A ticket to Hogwarts

Felt like an extra in a scene from Hogwarts on Saturday. Looking up from my top tier seat I could see naked cherubs swirling around the painted ceiling of Christopher Wren’s Sheldonian Theatre in Oxford. Looking down, the scene was a sea of  heads, fur trimmed gowns, mortar boards and silver maces. As the vice chancellor droned the Latin that admitted my daughter to her degree, I craned to photograph her amid a throng of new graduates, leaning over the balcony at a precarious angle that had the nearest usher, dressed all in black, sucking her teeth.
Later, at a fabulous three course lunch in a marquee in the grounds of her college, after a champagne reception in the quadrangle, I thought about how much had changed since I graduated, from the same college, more than two decades ago. The degree ceremony was the same, the pomp, the solemnity, the Latin, the fur trimmed robes. But, 25 years ago, we went for lunch to a restaurant in town. Of course we got squiffy, but not on university provided booze.
Graduation has become big business in the last decade. Universities charge their students – for the lunches (£35 a head last Saturday), for the robes (hired for the day), for the photos and the rooms. It’s the start of a pursuit of young graduates which will see the begging bowl held out throughout their lives by their colleges and which has netted some Oxford colleges millions of pounds in donations.
Of course some things don’t change. I loved my time at university and so did my daughter. It helped make me an independent and reasonably confident person, and the five years I spent there probably quadrupled my lifetime earning power. But I was struck by the remark of another guest at the lunch on Saturday – “Where,” he asked, “are the black and Asian faces? There are none in this marquee.” In fact there were, but amid the ranks of those serving the food rather than eating it. Having come from cosmopolitan London, where my other child is at university, the white middle class-ness of the college was noticeable.
So all in all, a day of mixed emotions – but the overwhelming one was nothing to do with Latin, or pomp, or fab food and fine wine. It was simply pride that my daughter had got her degree and made lots of friends and was happy and sociable and independent at the end of her four years. And for that I am truly thankful.
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3 Responses to A ticket to Hogwarts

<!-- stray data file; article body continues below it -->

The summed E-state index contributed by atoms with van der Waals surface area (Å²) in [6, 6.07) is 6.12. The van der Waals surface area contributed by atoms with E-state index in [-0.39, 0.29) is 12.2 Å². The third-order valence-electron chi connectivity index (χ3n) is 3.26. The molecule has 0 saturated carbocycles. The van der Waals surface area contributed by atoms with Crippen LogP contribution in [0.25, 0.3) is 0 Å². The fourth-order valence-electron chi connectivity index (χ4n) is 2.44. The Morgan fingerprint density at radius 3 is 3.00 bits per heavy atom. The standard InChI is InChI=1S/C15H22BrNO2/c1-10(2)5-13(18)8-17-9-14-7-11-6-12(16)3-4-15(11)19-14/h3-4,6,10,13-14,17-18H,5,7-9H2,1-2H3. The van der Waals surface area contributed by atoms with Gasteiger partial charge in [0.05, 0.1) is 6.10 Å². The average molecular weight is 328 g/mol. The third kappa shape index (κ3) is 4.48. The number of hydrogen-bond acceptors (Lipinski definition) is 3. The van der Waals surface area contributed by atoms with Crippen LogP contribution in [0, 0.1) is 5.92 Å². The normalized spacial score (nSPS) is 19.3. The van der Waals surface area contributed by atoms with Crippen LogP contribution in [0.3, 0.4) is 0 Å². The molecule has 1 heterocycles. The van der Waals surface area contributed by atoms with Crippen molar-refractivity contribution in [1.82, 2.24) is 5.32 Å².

1. glosswitch says:

    I graduated from Oxford (Queen’s) in 1999, then for my PhD from Cambridge in 2007, when I was 8 months pregnant (which might sound impressive until you look at the dates. I took nearly a decade to get the doctorate, including one failed viva … Best not go into all that, though!).
    Graduating from Oxford was nice – we had lunch in college and my family were incredibly proud. Graduating from Cambridge was, by contrast, a nightmare. I ended up sitting next to the praelector for lunch and he didn’t exchange a word with me, but made jokes with other students (ones who’d stayed on in “our place”) about admitting women, maternity leave and the lack of women’s toilets. It was bizarre, like some ridiculous stereotype, and doesn’t represent my time at either place. It did however reassure me that my feelings that sometimes I “wasn’t good enough” and “didn’t belong” weren’t entirely a product of my imagination. Which, in itself, provided a bit of a confidence boost about finally leaving the place!
    It’s lovely to read how proud you are of your daughter. My sons are only four and two and I’m proud of them already but obviously I’m gonna get hothousing! (not really – I think…)

    • Sian Griffiths says:

      Thanks for your comment. It’s funny but I’d forgotten how out of place I felt at Oxford when I first went up, even though I was in a college which was 50/50 men and women with lots of state school kids. It’s only now two decades on that I can see how all those difficult social experiences shaped me and gave me confidence but there were certainly days at the beginning when all I wanted to do was run home to my Welsh village!

  2. shrishti says:

    actually m from india and m in 12th but i have the capability to catch magic as soon as possible so i want admission in hogwarts ………………….

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